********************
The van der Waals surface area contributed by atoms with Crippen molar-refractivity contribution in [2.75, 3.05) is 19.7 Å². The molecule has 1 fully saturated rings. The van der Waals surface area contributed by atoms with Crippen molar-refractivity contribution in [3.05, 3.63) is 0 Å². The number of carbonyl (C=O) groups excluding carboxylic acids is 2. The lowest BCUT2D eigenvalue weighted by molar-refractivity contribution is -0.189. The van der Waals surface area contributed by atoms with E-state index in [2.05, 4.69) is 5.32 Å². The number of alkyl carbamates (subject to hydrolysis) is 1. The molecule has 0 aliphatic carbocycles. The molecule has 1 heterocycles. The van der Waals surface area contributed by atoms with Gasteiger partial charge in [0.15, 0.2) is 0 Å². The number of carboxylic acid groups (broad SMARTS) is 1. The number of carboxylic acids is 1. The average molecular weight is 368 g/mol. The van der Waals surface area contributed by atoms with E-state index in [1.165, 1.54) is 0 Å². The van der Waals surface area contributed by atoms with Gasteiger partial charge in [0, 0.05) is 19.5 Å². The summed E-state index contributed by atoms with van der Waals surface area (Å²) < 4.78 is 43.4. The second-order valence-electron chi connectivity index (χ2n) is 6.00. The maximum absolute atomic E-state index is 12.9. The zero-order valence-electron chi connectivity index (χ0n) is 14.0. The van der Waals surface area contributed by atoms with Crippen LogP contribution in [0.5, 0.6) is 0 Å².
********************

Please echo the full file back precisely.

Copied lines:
The van der Waals surface area contributed by atoms with Crippen molar-refractivity contribution in [2.75, 3.05) is 19.7 Å². The molecule has 1 fully saturated rings. The van der Waals surface area contributed by atoms with Crippen molar-refractivity contribution in [3.05, 3.63) is 0 Å². The number of carbonyl (C=O) groups excluding carboxylic acids is 2. The lowest BCUT2D eigenvalue weighted by molar-refractivity contribution is -0.189. The van der Waals surface area contributed by atoms with E-state index in [2.05, 4.69) is 5.32 Å². The number of alkyl carbamates (subject to hydrolysis) is 1. The molecule has 0 aliphatic carbocycles. The molecule has 1 heterocycles. The van der Waals surface area contributed by atoms with Gasteiger partial charge in [0.15, 0.2) is 0 Å². The number of carboxylic acid groups (broad SMARTS) is 1. The number of carboxylic acids is 1. The average molecular weight is 368 g/mol. The van der Waals surface area contributed by atoms with E-state index in [1.165, 1.54) is 0 Å². The van der Waals surface area contributed by atoms with Gasteiger partial charge in [0, 0.05) is 19.5 Å². The summed E-state index contributed by atoms with van der Waals surface area (Å²) < 4.78 is 43.4. The second-order valence-electron chi connectivity index (χ2n) is 6.00. The maximum absolute atomic E-state index is 12.9. The zero-order valence-electron chi connectivity index (χ0n) is 14.0. The van der Waals surface area contributed by atoms with Crippen LogP contribution in [0.5, 0.6) is 0 Å².